Five things to watch as Alabama legislative session enters final two weeks
MONTGOMERY — The 2019 regular session of the Alabama legislature is expected to wrap up next week, and there are still a lot of important issues to be decided.
Legislators have already made history by passing the Rebuild Alabama Act in a special session and have used the regular session thus far to pass bills ranging in purpose from economic development competitiveness to challenging Roe v. Wade, with dozens of local bills and constitutional amendments flying under the radar.
While the Department of Corrections crisis will likely be considered later on in the year during another special session, the Yellowhammer State is set to see a whirlwind finish on Goat Hill leading up to Memorial Day and through either Thursday, May 30, or Friday, May 31.
Here are the top five issues to watch before then:
1. Show me the money. Regular sessions start and end with the budgets, and 2019 is no different. The main hang up has been the Children’s Health Insurance Program (CHIP), with Governor Kay Ivey proposing that the $35 million program be funded out of the Education Trust Fund (ETF) this time around instead of the General Fund. Remember, this was done to offset Ivey ending approximately $30 million of the annual diversion from roads and bridge that has been covering for shortages in ALEA and court system funding.
Legislators have been haggling over whether the full CHIP amount proposed by Ivey will be funded through the ETF in the final version of the budget, with neither the Senate-passed education budget nor the House-passed General Fund budget paying for it.
The education budget is set to be amended by the House Ways and Means Education Committee on Tuesday, with that committee voting on Wednesday. The general fund budget awaits consideration before the full Senate after the Senate Finance and Taxation General Fund Committee proposed to pay for half of the total CHIP funding ($17,500,000). Keep an eye out to see if both budgets end up partially paying for CHIP or whether one will indeed pay the full amount.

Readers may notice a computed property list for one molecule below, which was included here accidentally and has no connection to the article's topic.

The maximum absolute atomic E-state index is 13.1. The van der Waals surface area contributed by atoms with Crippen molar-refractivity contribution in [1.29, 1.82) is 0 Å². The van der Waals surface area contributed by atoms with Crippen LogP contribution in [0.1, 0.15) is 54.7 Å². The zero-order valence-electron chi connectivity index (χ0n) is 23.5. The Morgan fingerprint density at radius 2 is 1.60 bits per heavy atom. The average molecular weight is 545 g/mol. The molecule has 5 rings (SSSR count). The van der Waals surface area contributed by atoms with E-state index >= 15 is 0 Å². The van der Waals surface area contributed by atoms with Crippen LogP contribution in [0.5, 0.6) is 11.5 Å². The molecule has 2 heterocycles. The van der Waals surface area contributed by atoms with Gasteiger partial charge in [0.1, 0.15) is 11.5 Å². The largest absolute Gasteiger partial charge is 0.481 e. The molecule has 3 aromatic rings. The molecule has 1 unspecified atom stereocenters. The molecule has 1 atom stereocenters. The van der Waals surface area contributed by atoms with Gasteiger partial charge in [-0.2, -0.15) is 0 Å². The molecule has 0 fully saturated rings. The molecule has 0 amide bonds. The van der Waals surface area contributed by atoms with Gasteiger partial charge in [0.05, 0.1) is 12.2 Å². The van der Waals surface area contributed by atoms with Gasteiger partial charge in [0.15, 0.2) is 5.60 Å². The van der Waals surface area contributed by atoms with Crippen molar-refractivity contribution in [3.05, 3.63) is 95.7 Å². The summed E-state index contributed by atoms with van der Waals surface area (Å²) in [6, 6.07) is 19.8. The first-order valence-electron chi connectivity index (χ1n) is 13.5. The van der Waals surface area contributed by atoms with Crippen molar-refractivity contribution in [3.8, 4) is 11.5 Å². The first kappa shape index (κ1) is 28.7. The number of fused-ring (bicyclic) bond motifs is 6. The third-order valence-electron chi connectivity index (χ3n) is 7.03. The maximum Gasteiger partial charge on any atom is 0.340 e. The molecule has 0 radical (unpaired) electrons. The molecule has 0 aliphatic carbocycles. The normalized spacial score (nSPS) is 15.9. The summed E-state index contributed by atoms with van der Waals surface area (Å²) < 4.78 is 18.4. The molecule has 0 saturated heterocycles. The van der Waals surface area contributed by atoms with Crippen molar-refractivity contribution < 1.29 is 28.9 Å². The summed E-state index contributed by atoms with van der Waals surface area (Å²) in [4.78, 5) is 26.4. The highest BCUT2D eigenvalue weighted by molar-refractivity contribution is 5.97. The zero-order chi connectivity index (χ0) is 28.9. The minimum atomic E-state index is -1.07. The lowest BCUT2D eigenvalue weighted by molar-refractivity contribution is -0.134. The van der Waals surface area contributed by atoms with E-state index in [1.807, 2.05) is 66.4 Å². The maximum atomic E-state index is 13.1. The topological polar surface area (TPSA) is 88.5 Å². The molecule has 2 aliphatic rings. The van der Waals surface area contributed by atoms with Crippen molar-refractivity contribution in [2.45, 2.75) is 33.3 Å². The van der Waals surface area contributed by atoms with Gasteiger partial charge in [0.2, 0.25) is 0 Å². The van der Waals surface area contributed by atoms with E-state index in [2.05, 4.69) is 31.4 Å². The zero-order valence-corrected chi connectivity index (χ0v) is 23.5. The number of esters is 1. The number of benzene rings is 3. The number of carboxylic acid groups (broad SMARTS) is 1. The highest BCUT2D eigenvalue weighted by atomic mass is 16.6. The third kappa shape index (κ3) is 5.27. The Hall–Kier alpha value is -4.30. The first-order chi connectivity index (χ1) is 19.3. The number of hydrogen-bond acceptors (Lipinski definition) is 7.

2. It’s a crapshoot. The lottery hangs in the balance in the House, with a combination of hardline conservatives and the Democratic Caucus threatening the people of Alabama’s ability to vote via referendum on the issue.
Despite Democrats for decades advocating for a state lottery, it is their party’s block of votes in the House that could end up sinking the proposal this time around. There are enough Republicans with moral and fiscal objections to the lottery making Democrats’ votes very much needed to get to the 60% threshold needed for a constitutional amendment.
These Democrats have complained that the clean, paper-only proposal does not expand other gaming across the state, saying more forms of gambling like slot machines would increase revenue even more. Keep in mind that Senate Deputy Minority Leader Billy Beasley’s (D-Clayton) bill to legalize electronic bingo in Macon County failed on the Senate floor on Thursday, receiving 19 “yay” votes and only one “nay” while not reaching the necessary 60% mark of 21 affirmative votes. VictoryLand and GreeneTrack sideshows could very well lead to Democrats doing a backflip on their longstanding commitment and torpedoing the best chance a lottery has to pass in this quadrennium — and for the foreseeable future.